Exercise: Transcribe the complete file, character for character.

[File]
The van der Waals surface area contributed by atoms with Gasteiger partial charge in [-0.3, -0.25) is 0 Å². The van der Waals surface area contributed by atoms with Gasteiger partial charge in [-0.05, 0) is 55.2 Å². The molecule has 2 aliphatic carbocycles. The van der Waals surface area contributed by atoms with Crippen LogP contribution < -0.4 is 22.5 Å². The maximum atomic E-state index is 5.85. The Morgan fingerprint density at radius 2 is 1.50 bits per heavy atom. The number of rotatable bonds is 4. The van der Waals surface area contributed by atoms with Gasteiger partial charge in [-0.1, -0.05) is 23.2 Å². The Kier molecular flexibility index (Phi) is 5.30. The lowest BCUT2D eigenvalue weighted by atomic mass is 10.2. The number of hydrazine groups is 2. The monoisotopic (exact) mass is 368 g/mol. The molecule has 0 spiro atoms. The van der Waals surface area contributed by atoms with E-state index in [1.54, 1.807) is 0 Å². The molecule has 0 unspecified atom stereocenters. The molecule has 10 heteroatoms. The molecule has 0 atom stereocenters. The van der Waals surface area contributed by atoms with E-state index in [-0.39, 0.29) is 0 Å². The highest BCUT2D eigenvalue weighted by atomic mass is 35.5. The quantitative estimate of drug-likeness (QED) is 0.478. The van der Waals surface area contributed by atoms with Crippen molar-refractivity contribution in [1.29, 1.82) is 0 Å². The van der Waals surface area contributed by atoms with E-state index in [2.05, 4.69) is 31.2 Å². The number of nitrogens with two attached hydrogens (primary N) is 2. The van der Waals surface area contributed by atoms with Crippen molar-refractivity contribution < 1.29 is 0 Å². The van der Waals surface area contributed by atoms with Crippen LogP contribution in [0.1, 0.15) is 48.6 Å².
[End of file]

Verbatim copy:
The van der Waals surface area contributed by atoms with Gasteiger partial charge in [-0.3, -0.25) is 0 Å². The van der Waals surface area contributed by atoms with Gasteiger partial charge in [-0.05, 0) is 55.2 Å². The molecule has 2 aliphatic carbocycles. The van der Waals surface area contributed by atoms with Crippen LogP contribution < -0.4 is 22.5 Å². The maximum atomic E-state index is 5.85. The Morgan fingerprint density at radius 2 is 1.50 bits per heavy atom. The number of rotatable bonds is 4. The van der Waals surface area contributed by atoms with Gasteiger partial charge in [-0.1, -0.05) is 23.2 Å². The Kier molecular flexibility index (Phi) is 5.30. The lowest BCUT2D eigenvalue weighted by atomic mass is 10.2. The number of hydrazine groups is 2. The monoisotopic (exact) mass is 368 g/mol. The molecule has 0 spiro atoms. The van der Waals surface area contributed by atoms with E-state index in [1.54, 1.807) is 0 Å². The molecule has 0 unspecified atom stereocenters. The molecule has 10 heteroatoms. The molecule has 0 atom stereocenters. The van der Waals surface area contributed by atoms with E-state index in [-0.39, 0.29) is 0 Å². The highest BCUT2D eigenvalue weighted by atomic mass is 35.5. The quantitative estimate of drug-likeness (QED) is 0.478. The van der Waals surface area contributed by atoms with Crippen molar-refractivity contribution in [1.29, 1.82) is 0 Å². The van der Waals surface area contributed by atoms with E-state index in [2.05, 4.69) is 31.2 Å². The number of nitrogens with two attached hydrogens (primary N) is 2. The van der Waals surface area contributed by atoms with Crippen molar-refractivity contribution < 1.29 is 0 Å². The van der Waals surface area contributed by atoms with Crippen LogP contribution in [0.1, 0.15) is 48.6 Å².